You are welcome as the sunshine in May here. However your user name bothers me a great deal. We are all equal here, invasive, noninvasive, old or young. Because our enemy is larger than any of our differences. Could we please chose a different user name for you? I vote for Survivor1
You will have a lot to think about I am sure others will chime in about nerve sparing and other possible options.
I believe everything comes down to the bottom line. Your bottom line may differ from mine but only you can decide what yours is. For myself it was finding a solution that gave me the best change to go on having a good life. Sometimes in life there are no easy solutions but I promise it is doable.
Let me know about your username, who knows you may get other suggestions.
T2 g3 CIS 8/04
Chemotherapy & Radiation 10/04-12/04
RC w/umbilical Indiana pouch 5/06
Left Nephrectomy 1/09
President American Bladder Cancer Society
I had the chance to discuss my case with an experienced urology oncologist in Riverside, CA today. I've also asked him the same questions we discussed here in this thread and his answers were rather encouraging:
As we know Chemotherapy does not really kill the entire high grade/aggressive (same meaning) type of cancer though it has good chances to shrink it before the RC surgery. However chemotherapy works well in killing the microscopic cancer cells which might already had spread from the bladder into the blood stream. That way chemotherapy helps a lot to prevent even the highly aggressive cancer from re-occuring.
The official 50-60% survival rate for our "T2 club" is therefore not entirely accurate for our 40-60 year old generation. Even considering the aggressiveness of our cancer type doesn't influence this notion so much.
As for the option to not remove the bladder after chemotherapy he said that procedure was standard in Italy for some time. The measured rate of re-occuring cancer was around 90% though.
Well said... I think the other important metric which I have not seen discussed is the survival rate of those taking RC vs. those not taking RC with the same stages. I have read some articles online that due to not randomized sample, it is not conclusive but roughly like 50% vs. 50%.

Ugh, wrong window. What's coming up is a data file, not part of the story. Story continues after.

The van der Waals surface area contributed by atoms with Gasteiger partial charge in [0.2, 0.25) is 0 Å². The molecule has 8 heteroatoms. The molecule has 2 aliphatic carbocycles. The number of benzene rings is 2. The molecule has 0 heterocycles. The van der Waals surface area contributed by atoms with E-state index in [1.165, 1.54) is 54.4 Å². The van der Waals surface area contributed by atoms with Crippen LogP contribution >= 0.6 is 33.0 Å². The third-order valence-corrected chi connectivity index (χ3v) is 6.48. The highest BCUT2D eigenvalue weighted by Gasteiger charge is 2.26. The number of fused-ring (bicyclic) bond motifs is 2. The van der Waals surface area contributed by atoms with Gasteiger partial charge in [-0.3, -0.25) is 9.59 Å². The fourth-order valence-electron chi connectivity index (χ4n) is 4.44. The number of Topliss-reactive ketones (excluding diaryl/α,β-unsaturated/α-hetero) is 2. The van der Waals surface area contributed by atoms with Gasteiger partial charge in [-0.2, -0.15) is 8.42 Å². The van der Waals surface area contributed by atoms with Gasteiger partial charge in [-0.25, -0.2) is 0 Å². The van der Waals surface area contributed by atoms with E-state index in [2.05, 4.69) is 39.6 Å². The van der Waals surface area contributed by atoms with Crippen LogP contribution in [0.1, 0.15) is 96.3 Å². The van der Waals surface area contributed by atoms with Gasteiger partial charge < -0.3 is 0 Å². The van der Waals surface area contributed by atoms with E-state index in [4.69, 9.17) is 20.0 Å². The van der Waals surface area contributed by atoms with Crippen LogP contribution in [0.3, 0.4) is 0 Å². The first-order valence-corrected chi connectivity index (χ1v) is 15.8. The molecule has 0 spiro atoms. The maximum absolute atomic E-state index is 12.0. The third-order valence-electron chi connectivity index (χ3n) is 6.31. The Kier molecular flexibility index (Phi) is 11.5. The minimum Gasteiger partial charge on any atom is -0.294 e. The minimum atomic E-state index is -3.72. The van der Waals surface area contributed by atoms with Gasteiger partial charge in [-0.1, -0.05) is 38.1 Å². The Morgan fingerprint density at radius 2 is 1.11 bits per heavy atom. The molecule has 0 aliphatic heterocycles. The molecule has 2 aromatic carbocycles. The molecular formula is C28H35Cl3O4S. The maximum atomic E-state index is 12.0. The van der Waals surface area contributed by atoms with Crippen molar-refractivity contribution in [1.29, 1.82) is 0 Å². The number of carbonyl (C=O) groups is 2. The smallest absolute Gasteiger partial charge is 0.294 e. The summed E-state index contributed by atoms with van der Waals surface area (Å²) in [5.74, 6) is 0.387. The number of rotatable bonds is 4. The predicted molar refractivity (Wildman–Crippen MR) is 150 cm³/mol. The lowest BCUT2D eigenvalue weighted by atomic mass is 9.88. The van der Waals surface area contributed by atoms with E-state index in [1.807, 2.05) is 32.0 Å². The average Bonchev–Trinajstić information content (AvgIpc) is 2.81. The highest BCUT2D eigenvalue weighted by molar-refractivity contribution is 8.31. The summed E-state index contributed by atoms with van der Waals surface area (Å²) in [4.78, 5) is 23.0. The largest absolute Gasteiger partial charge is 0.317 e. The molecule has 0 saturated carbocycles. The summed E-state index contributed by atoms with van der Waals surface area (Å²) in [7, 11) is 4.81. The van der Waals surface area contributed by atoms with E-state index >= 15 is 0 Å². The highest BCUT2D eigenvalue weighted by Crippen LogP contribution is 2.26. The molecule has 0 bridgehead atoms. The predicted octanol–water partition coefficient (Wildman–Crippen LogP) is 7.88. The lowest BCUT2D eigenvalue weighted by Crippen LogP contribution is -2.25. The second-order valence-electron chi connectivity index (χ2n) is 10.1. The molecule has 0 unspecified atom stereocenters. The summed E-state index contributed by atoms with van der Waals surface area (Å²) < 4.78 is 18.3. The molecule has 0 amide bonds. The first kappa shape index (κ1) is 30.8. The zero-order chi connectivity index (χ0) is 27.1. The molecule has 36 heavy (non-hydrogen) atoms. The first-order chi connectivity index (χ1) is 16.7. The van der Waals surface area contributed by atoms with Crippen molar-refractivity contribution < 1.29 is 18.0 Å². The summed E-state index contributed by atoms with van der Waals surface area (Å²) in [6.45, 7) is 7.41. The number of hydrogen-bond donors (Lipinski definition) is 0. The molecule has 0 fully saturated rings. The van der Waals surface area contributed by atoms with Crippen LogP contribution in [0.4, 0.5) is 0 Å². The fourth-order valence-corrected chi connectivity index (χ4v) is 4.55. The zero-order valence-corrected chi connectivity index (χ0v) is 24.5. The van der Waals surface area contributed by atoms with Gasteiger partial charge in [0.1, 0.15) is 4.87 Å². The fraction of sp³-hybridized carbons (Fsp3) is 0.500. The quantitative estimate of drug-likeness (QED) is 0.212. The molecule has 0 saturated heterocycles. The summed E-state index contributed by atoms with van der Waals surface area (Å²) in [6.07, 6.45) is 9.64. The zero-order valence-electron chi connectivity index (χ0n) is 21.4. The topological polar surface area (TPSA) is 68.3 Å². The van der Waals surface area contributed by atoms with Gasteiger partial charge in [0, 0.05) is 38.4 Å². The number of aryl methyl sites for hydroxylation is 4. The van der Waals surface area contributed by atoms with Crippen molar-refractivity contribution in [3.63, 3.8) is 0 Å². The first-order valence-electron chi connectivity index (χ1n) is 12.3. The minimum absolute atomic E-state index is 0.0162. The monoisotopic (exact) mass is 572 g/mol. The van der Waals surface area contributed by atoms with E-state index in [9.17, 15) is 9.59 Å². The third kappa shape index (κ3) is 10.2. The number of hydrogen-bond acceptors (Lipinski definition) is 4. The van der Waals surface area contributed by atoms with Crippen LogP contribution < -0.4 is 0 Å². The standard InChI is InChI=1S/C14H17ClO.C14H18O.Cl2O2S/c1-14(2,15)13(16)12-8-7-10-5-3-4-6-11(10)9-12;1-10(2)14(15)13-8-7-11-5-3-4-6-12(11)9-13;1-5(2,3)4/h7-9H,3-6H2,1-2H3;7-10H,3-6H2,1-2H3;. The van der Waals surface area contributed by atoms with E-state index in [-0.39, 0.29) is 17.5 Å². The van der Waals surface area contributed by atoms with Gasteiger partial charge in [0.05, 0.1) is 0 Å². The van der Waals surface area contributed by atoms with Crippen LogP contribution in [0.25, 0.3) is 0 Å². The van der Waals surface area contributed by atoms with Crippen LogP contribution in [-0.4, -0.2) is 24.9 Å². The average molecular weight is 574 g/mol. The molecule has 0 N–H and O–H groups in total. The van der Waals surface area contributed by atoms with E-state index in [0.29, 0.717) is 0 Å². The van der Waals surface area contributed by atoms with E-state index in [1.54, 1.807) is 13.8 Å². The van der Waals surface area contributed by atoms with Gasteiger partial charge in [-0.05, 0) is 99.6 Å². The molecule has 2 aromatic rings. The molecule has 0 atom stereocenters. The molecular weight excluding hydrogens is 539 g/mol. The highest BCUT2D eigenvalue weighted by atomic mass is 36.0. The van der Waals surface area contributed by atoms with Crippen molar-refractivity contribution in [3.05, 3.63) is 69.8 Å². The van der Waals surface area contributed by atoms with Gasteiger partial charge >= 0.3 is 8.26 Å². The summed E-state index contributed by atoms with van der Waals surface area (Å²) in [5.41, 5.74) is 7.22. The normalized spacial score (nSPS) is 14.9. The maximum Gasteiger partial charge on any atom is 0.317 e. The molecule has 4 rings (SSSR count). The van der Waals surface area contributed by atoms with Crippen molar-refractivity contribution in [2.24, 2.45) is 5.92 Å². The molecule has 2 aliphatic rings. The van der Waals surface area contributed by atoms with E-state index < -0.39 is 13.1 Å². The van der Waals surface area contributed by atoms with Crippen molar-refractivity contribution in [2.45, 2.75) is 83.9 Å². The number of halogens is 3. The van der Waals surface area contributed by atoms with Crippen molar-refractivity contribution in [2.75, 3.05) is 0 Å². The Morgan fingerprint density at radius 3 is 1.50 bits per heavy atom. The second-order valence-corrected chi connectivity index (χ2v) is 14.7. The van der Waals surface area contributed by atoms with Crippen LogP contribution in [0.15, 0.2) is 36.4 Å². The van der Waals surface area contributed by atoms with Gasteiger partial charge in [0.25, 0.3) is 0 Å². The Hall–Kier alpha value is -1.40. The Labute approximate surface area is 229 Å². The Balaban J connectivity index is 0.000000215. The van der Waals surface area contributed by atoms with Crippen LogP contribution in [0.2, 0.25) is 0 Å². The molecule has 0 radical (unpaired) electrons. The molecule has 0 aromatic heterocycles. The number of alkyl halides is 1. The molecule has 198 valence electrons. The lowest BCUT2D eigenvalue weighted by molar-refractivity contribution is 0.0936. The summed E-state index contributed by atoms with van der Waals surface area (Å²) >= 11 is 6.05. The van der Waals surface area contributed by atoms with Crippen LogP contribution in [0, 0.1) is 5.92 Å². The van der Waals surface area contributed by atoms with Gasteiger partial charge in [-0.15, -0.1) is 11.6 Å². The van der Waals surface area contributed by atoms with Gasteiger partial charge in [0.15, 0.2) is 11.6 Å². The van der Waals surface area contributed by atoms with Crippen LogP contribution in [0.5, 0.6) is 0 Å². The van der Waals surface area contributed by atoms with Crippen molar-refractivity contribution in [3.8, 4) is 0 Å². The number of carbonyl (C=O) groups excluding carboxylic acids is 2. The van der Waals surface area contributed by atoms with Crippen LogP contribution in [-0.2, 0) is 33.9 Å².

Just for discussion purpose.
Cystoscopy - 03/23/17
TURBT - 04/06/17
Waiting for 2nd TURBT
The following user(s) said Thank You: lotech35, JenniG
2 years 11 months ago - 2 years 11 months ago#53330by MoreLife
The cited 63% "relative" survival rate for T2 patients diagnosed 1988-2001 is (1) surely lower than the relative survival rate for T2 patients diagnosed in 2017, and (2) a generalized way to try to home in on the odds of dying specifically from BC (meaning that for that vintage of T2 patients more than 37% died within 5 years, if you include deaths from other causes), with that general adjustment not necessarily being accurate for all ages and other individual nuances. But it's a correlation, and correlation doesn't necessarily mean causation. For example, a large share of those diagnosed with BC in that period were heavy smokers. So to some extent, that 63% figure is saying "patients diagnosed with BC then were more likely than the general population to be heavy smokers, and heavy smokers were significantly less likely to survive their next five years than was the general population."
To see through that sort of confound, it would be good to be able to estimate an absolute rather than relative survival rate for an age-specific, stage-specific subset of BC diagnoses, and then compare it to the absolute survival rate for the same age in the general population.